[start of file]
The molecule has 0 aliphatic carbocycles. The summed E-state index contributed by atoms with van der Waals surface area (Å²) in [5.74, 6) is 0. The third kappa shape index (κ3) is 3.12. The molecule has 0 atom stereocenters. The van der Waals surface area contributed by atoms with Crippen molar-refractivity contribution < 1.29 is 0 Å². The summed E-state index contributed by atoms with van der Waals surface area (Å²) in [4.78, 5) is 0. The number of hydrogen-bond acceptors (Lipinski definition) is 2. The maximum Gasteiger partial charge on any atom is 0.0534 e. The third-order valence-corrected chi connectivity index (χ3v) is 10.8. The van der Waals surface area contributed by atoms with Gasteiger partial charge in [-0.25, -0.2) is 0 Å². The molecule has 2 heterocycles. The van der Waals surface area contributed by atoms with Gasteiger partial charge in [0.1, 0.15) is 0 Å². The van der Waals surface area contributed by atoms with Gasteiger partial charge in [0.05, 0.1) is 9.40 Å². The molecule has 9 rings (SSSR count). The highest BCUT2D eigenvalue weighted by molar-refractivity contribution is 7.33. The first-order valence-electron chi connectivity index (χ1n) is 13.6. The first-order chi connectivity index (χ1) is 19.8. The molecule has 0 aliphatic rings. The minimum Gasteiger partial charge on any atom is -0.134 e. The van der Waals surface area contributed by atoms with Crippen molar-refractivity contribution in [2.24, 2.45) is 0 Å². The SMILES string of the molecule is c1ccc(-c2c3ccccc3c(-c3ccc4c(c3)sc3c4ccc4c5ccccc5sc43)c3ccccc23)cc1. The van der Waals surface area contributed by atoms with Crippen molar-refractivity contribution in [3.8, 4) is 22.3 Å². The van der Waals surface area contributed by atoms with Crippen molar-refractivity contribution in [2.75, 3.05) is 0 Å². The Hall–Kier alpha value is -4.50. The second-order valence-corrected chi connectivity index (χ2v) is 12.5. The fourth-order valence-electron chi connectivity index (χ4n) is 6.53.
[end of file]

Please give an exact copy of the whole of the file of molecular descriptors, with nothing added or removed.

The molecule has 0 aliphatic carbocycles. The summed E-state index contributed by atoms with van der Waals surface area (Å²) in [5.74, 6) is 0. The third kappa shape index (κ3) is 3.12. The molecule has 0 atom stereocenters. The van der Waals surface area contributed by atoms with Crippen molar-refractivity contribution < 1.29 is 0 Å². The summed E-state index contributed by atoms with van der Waals surface area (Å²) in [4.78, 5) is 0. The number of hydrogen-bond acceptors (Lipinski definition) is 2. The maximum Gasteiger partial charge on any atom is 0.0534 e. The third-order valence-corrected chi connectivity index (χ3v) is 10.8. The van der Waals surface area contributed by atoms with Gasteiger partial charge in [-0.25, -0.2) is 0 Å². The molecule has 2 heterocycles. The van der Waals surface area contributed by atoms with Gasteiger partial charge in [0.1, 0.15) is 0 Å². The van der Waals surface area contributed by atoms with Gasteiger partial charge in [0.05, 0.1) is 9.40 Å². The molecule has 9 rings (SSSR count). The highest BCUT2D eigenvalue weighted by molar-refractivity contribution is 7.33. The first-order valence-electron chi connectivity index (χ1n) is 13.6. The first-order chi connectivity index (χ1) is 19.8. The molecule has 0 aliphatic rings. The minimum Gasteiger partial charge on any atom is -0.134 e. The van der Waals surface area contributed by atoms with Crippen molar-refractivity contribution in [2.24, 2.45) is 0 Å². The SMILES string of the molecule is c1ccc(-c2c3ccccc3c(-c3ccc4c(c3)sc3c4ccc4c5ccccc5sc43)c3ccccc23)cc1. The van der Waals surface area contributed by atoms with Crippen molar-refractivity contribution in [3.8, 4) is 22.3 Å². The van der Waals surface area contributed by atoms with Crippen molar-refractivity contribution in [2.75, 3.05) is 0 Å². The Hall–Kier alpha value is -4.50. The second-order valence-corrected chi connectivity index (χ2v) is 12.5. The fourth-order valence-electron chi connectivity index (χ4n) is 6.53.